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Row between girls over accusations of comments on Facebook led to stabbing of teenage boy

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Row between girls over accusations of comments on Facebook led to stabbing of teenage boy

Row between girls over accusations of comments on Facebook led to stabbing of teenage boy

A row between teenage girls over accusations of comments on Facebook led to a stabbing of a teenage boy, a court has heard.

During the 2015 attack the 15-year-old victim was repeatedly stabbed, punched and kicked by a number of teenagers.

Aaron Flanagan (23) of  Macroom Road, Coolock, Dublin, Jordan Ennis (23) of Primrose Grove, Darndale, Dublin and his sister Lucy Ennis (21) of Parkside Avenue, Malahide Road, Balgriffin, Dublin subsequently pleaded guilty to violent disorder and assault causing harm at Edenmore Park, Raheny on September 19, 2015.

After hearing evidence at Dublin Circuit Criminal Court Judge Martin Nolan remanded the three on continuing custody for sentence tomorrow.

The victim, who is now an adult, cannot be identified because of a recent Court of Appeal decision on the identification of juvenile victims of crime.

Detective Garda Shane McGrath testified that the victim was in the park when he saw a group of four teenage girls were shouting at a girl he knew, accusing her of “putting stuff up on Facebook” about one of them.

The victim told the girl she should leave the park and he began walking her out. The four girls followed and he told the girl to run.

He turned to speak to Ms Ennis and told her there was “no need to be fighting”. She started to punch and kick him while he tried to hold her back.

After he saw the single girl had gotten away, the victim left the scene but the four girls followed him and accused him of “hitting” Ms Ennis and called him a “scumbag”.

Ms Ennis threatened him that he would be harmed and the court heard she phoned her brother and told him the victim had hit her.

James McCullough BL, defending Jordan Ennis, told the court that his client felt he “had to act the tough guy” and made a “disastrous decision”. 

The victim was leaving a fast food restaurant later that evening when Ennis and his sister and others approached him.

The court heard Ms Ennis was “going mental” and screaming that he had hit her but the victim denied this.

Her brother said “Lucy you better not be lying” before grabbing the victim and stabbing him four to five times in the back. Flanagan and another man began hitting the victim around the head and body with crutches.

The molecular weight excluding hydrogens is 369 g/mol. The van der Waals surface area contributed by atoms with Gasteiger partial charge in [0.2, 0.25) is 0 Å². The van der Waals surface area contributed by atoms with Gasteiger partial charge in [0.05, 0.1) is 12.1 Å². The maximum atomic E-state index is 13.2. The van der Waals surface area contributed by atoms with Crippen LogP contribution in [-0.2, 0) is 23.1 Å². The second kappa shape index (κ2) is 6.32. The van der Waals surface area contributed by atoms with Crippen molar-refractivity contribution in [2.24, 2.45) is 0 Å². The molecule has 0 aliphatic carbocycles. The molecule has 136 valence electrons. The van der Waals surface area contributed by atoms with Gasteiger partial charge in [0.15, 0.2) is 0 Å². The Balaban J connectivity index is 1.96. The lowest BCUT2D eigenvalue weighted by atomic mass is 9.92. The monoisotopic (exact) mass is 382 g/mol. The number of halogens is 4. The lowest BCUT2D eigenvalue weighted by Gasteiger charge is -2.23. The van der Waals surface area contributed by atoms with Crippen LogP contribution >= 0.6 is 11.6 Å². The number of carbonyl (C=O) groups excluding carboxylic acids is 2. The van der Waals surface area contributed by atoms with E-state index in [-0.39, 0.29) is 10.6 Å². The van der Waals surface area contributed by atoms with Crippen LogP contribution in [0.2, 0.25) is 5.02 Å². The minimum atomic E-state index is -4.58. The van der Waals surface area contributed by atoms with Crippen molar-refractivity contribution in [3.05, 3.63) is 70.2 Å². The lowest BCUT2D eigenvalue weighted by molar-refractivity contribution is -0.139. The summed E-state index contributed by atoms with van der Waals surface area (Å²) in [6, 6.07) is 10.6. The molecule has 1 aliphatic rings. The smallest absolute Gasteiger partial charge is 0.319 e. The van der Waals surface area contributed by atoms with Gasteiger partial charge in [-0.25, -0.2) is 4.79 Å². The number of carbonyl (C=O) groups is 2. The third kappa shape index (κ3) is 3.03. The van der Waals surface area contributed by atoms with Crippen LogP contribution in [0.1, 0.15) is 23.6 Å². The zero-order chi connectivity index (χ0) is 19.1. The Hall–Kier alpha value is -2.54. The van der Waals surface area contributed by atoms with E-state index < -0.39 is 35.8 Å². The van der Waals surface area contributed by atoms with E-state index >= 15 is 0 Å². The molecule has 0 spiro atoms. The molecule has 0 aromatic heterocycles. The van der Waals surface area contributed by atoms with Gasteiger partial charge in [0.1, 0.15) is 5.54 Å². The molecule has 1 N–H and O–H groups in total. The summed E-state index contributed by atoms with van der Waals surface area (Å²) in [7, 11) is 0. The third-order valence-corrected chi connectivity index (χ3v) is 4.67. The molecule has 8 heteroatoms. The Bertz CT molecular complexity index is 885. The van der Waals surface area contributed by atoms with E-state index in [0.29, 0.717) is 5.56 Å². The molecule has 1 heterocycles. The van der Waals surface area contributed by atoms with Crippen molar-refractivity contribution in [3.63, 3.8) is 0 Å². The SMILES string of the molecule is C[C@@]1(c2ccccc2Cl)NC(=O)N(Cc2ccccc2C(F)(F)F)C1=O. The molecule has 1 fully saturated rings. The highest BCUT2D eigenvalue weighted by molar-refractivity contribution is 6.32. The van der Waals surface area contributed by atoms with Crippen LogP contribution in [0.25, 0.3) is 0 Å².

The court heard the “terrified” victim “ran for his life” and had gotten out of the park when he ran out of energy and collapsed. Another male teenager caught up with him and dragged him back down the road where he was again assaulted, including being stabbed again by Jordan Ennis.

The victim was brought away from the scene by an older man and later lost consciousness before being brought to hospital.

Det Gda Healy agreed with Ronan Munro SC, defending Ms Ennis, that his client had never come to garda attention before the incident or since it.

Judge Nolan said it could be suggested that Ms Ennis “was the instigator”. Mr Munro replied that at the time his client was a 15 year old with a background of mental health issues.

He said she felt humiliated and called her brother but that “after that individuals made choices and decisions were made later which were not her decisions”. Garda Healy agreed with counsel that his client did not take part in the altercation in which the victim was stabbed.

Mr Munro said his client has had a child with her partner since the incident, but that her boyfriend was killed a few months after their son was born.

Det Gda Healy agreed with Mr McCullough that Jordan Ennis was previously a “law abiding young man” and this attack was “completely out of character”.

The court heard his older brother Jamie Ennis was murdered and Mr McCullough said his client was a different person but on the night “it was almost as if he had to replace what his older brother would have done”.

He said his client was now aware of the consequences of his actions and had brought €14,000 to court to offer the victim as a token of his remorse.

John McQuaid BL, for Flanagan, told the court that his client deeply regrets getting involved in the attack. He said that he realised things had gotten out of hand and didn't get involved in the second attack.

He said his client is in a long term relationship now and is working and coaching football.

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